Point Beach Mayor Vincent Barrella says he will ask Gov. Chris Christie to send state troopers to patrol the boardwalk after midnight because the state is allowing bars to serve alcohol past that time.
Barrella says he'll ask the Borough Council to support a request he'll make for state troopers to police "the center of the boardwalk from midnight to 2 or 3 a.m." since the state Division of Alcoholic Beverage Control has temporarily blocked the town from enforcing an ordinance for bars to stop serving alcohol by midnight.
"I'll write to the governor, in light of the state interference, to send in 18 state troopers a night, so I can pull our officers off the boardwalk and put them into residential neighborhoods," Barrella said.
Since the state won't allow the town to do what's needed to help improve quality of life for residents, "it should fall upon the state to pay for this," Barrella said.
He said if the state won't send troopers, "the town will not put public safety at risk, obviously."
Since towns are allowed to regulate bars' hours of operation, Barrella says he is questioning
ABC has acknowledged that municipalities are allowed to regulate the hours that bars can serve alcohol.
However, in a decision released last Friday night, ABC Director Michael Halfacre temporarily blocked the town from doing that by granting "a stay" to a local ordinance that would have compelled bars to stop serving alcohol by midnight instead of the current 2 a.m. cut-off, starting this past Sunday night.
Halfacre, in his five-page decision released at about 7:15 p.m. Friday, notes that the town had considered a second ordinance for the bars to "pay a surcharge to remain open until 2 a.m."
"Although the second ordinance was ultimately not passed by the governing body, the substantial factual history dating back at least a year, including various public comments made by elected officials, combined with the surcharge ordinance in its various iterations, gives rise to a legitimate inquiry into the motivations behind an otherwise valid exercise of municipal authority," Halfacre wrote.
Barrella says he doesn't understand Halfacre's legal reasoning. For example, he says, the very case that Halfacre later cites in his decision, A&P v. Mayor and Council of Point Pleasant Beach, 1987, says that the "motivations of the governing body are irrelevant to the validity of the ordinance, absent a showing of fraud, personal interest or corruption," according to a copy of the A&P decision.
"Does the director think that the Point Pleasant Beach governing body acted in bad faith?" Barrella asked at a meeting with reporters on Thursday.
"I'll ask for an emergency hearing to appeal this," Barrella said. "But, on a practical basis, I don't think this will be decided by the end of the summer. So what he's effectively done is mandate 2 a.m. bar closings for the summer."
Validity of bar ordinance still to be decided
Last Friday's decision was the first of two expected from ABC. Jenkinson's and Martell's appealed the local ordinance, adopted on May 15, that would have compelled bars to stop serving alcohol by midnight.
The two boardwalk companies asked the state ABC to grant a stay, which it has now done, and to invalidate the ordinance, which is yet to be decided.
The wording of Halfacre's decision granting the stay seems to suggests that he agrees with the legal argument used by boardwalk attorneys.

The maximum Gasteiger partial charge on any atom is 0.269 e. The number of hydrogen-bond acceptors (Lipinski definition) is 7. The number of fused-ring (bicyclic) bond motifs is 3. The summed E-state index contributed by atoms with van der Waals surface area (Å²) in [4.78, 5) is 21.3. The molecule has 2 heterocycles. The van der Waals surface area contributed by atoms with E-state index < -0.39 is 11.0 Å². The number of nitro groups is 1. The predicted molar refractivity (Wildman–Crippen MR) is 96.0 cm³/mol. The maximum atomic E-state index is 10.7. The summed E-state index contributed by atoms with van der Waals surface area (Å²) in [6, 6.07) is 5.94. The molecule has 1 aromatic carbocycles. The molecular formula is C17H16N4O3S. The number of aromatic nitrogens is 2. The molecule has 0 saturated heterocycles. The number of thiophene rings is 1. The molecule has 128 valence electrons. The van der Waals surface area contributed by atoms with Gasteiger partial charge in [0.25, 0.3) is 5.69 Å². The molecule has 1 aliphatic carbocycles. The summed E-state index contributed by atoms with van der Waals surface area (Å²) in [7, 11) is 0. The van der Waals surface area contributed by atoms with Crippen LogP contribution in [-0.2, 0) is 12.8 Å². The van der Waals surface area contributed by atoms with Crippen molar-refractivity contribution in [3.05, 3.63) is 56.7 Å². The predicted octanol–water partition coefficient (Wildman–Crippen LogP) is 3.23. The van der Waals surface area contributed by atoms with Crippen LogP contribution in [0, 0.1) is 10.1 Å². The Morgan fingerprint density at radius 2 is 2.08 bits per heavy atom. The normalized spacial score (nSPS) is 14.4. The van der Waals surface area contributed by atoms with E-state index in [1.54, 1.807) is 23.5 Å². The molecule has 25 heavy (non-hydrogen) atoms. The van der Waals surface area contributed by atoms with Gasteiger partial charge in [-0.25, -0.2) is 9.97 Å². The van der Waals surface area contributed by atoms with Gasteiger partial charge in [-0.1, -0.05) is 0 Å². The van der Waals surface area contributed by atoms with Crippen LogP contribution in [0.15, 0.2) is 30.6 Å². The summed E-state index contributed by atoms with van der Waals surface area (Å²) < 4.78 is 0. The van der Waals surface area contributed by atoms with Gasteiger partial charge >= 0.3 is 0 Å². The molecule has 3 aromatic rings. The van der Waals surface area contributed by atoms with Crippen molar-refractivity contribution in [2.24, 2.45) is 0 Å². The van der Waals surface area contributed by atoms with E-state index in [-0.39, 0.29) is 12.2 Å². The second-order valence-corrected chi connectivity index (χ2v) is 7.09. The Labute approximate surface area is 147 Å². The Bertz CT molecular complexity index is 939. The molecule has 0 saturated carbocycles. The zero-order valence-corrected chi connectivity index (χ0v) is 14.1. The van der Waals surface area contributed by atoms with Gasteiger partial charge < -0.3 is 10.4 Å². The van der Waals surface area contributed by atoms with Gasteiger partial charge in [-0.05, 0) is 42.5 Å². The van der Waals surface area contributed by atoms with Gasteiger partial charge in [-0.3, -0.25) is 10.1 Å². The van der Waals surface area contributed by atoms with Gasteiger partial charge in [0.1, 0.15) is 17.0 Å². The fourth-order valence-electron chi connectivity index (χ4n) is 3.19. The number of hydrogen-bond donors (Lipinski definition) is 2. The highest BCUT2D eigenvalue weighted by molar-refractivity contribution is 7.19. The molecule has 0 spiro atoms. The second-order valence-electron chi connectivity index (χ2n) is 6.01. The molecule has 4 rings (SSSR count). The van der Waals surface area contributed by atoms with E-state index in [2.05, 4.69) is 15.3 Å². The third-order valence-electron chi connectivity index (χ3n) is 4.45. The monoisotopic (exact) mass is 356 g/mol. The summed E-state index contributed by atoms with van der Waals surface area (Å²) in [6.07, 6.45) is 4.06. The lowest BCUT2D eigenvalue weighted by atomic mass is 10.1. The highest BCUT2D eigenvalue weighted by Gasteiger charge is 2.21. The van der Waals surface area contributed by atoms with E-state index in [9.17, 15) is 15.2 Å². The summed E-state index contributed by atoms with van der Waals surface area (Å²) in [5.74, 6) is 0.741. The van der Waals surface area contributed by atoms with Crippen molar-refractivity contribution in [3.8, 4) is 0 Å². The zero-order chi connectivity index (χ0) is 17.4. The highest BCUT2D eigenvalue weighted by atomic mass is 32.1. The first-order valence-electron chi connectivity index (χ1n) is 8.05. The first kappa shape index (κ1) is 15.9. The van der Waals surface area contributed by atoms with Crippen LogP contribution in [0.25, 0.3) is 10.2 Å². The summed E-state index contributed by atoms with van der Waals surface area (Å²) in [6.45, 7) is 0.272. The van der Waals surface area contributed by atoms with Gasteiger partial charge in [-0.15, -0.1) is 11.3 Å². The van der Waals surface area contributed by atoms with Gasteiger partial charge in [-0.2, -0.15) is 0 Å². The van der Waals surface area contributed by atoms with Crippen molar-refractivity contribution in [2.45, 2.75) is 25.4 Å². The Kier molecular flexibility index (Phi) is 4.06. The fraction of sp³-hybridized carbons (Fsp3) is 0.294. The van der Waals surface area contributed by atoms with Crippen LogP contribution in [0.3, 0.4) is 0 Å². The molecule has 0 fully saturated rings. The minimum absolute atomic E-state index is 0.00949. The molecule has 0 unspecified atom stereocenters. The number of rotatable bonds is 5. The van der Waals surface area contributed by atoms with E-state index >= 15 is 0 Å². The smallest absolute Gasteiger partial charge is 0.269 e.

That argument is that because the town had come close to adopting a second ordinance offering bars the option to pay a fee to stay open past midnight, the first ordinance, for the midnight cut-off, is tainted and should be invalidated.
The question of whether the state should invalidate the ordinance will be the subject of a hearing before an administrative law judge and then go back to Halfacre, who can approve it or reject it, said Zach Hosseini, an ABC spokesperson.
A town appeal of the stay would go before the state Appellate Division, Hosseini said.
The Parker House has a "more onerous" arrangement that what Point Beach asked of its boardwalk businesses, says mayor
Barrella questioned how ABC can put the brakes on Point Beach's effort to curtail alcohol sales, especially when The Parker House has an arrangement in Sea Girt that is "more onerous."
The Parker House, 8-12 Beacon Blvd., Sea Girt, pays the town $60,000 per year for police coverage, beyond the basic cost of the license itself, to be permitted to renew its seasonal liquor license to serve alcohol until 11:30 p.m. outside on its porch, according to the resolution. Barrella said the bar must stop serving alcohol inside by midnight.
The Sea Girt resolution says that The Parker House, which is in a single-famiy, residential zone, had been required to comply with conditions on its license starting in 1980. Those conditions had been lifted and then imposed again "because some of the abuses had recurred," the resolution says.
The conditions include the 11:30 p.m. cut-off for alcohol "service and consumption" on the porch and a payment schedule for the $60,000 for police costs, the resolution says.
Hosseini said the Sea Girt arrangement was agreed to by the Parker House owners and the town and the ABC merely approved it. It's not as though ABC conjured up the terms to be imposed on Parker House and mandated them as a condition of license renewal, he said.
"In Point Pleasant Beach, it's a different situation, because there is no agreement between the owners and the town," Hosseini said. "We were not asked to approve an agreement.
"We were asked to do two things: rule on whether to grant a stay and on whether the ordinance should be invalidated," Hosseini said. "So far, we've only ruled on the first question.
"The town will have the opportunity to present all of their legal arguments before an administrative law judge and, if they appeal the stay, before the Appellate Division, should they agree to hear the case," Hosseini said.
Is politics afoot?
Barrella said he questions whether political connections had anything to do with Halfacre's decision to grant the stay.